SSD Maintenance

First of all, you should never, ever defragment solid state drives using the usual hard disk drive defragmentation software. Spatial fragmentation of data has no effect on SSD performance - fragmented bits of data are accessed just as quickly as nicely packed blocks, so it is pointless to "defragment" the data blocks in the traditional sense. Doing so will also reduce the flash memory cells' lifespan by putting them under additional wear. This is important as MLC flash memory will only last about 5,000-10,000 program/erase cycles, and it will only get worse as the lithography process gets smaller.

Unlike hard disk drives, flash-based SSDs write and overwrite data in large blocks of 512 KB to 1 MB in size. Even if you only need to overwrite one byte of data, it has to erase and overwrite an entire block. This causes a lot of wear on the memory cells and greatly reduces their lifespan. To prevent that from happening, SSDs perform wear leveling by spreading the writes so that the flash memory cells have equal wear.

To further improve lifespan and performance, some SSDs use an SDRAM write buffer to temporarily store and combine writes before they are actually written to the flash memory. This reduces the number of block erases required and increases the memory cells' lifespan. SandForce controllers do not use such a write buffer to reduce cost and complexity. Instead, they use on-the-fly data compression to reduce the amount of data to be written to the flash memory.

As helpful as wear leveling and the write combine buffer (or on-the-fly data compression) are, they cannot address the issue of "dirty" blocks, which will develop over time. Most operating systems will not directly inform the SSD which data blocks have been deleted. They will merely flag the deleted data blocks in their file system so they can be overwritten by new data.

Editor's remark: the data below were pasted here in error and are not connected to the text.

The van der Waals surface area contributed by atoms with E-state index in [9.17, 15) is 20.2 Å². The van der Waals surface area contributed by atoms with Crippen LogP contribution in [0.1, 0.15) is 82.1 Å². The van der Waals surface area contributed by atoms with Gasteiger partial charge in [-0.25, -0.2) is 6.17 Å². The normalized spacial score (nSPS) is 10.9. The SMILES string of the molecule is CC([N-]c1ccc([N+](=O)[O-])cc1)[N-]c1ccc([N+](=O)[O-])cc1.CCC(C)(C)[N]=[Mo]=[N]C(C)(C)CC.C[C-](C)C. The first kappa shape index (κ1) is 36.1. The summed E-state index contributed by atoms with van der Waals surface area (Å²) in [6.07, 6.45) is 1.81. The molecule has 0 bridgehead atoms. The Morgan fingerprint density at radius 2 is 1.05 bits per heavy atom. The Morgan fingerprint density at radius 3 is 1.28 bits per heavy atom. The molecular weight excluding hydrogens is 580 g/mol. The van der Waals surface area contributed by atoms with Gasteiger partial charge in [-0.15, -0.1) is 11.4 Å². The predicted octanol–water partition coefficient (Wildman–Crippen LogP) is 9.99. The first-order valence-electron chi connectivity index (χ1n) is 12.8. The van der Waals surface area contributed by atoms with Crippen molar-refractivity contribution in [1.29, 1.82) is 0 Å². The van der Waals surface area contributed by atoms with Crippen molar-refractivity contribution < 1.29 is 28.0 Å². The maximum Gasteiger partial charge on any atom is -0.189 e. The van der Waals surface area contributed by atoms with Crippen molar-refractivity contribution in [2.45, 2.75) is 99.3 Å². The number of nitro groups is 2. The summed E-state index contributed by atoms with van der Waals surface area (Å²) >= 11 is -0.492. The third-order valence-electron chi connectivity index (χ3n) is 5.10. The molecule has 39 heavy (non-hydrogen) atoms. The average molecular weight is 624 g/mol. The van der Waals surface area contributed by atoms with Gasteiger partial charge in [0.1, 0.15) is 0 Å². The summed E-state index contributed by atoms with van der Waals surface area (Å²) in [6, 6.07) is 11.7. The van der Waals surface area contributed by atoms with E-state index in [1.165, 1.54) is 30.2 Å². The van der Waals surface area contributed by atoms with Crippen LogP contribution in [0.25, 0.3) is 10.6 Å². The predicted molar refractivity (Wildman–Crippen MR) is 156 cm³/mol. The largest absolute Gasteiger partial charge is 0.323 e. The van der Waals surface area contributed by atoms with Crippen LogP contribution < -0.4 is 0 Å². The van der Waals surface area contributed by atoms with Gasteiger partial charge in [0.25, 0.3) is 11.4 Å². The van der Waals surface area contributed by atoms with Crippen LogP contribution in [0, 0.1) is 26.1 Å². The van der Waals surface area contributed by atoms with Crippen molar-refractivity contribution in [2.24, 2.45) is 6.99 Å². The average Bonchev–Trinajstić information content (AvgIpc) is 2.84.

Unlike the magnetic media in hard disk drives though, the NAND flash memory cells in solid state drives can only be written to if they are empty. Cells that contain data (even useless, deleted data) must be erased before any new data can be written to it. This requires the SSD to perform the time-consuming read-erase-modify-write cycle to overwrite the "dirty" block, which not only cripples performance but also increases wear on the affected memory cells.

To counter this, newer SSDs support the TRIM command, otherwise known as the ATA8-ACS-2 DATA SET MANAGEMENT command. Operating systems that support TRIM (e.g. Microsoft Windows 7) will notify the solid state drive when data blocks are deleted in the file system. This allows the solid state drive to perform garbage collection in the background - internally erase the affected blocks so that they are ready to be written to.

Like many modern SSDs, the Intel 520 Series solid state drive supports TRIM. It also has an internal internal garbage collection feature which cleans up "dirty" blocks on a periodical basis, if it is ever used with an operating system that does not support TRIM.


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240 GB Intel 520 Series SSD Overview


Intel Solid State Drives, Packaging


The 240 GB Intel 520 Series SSD
Usable Capacity, Specifications


The SSD Controller, The Flash Memory
Solid State Drive Maintenance


Testing The 240 GB Intel 520 SSD
Maximum Surface Temperature
Transfer Rate Profile


WinBench 99 Test Results
Transfer Rate Range


IO Meter Random Access Performance


IO Meter Sequential Access Performance


IOPS Scaling (Random Access)


IOPS Scaling (Sequential Access)


AS SSD Benchmark Results


ATTO Disk Benchmark Results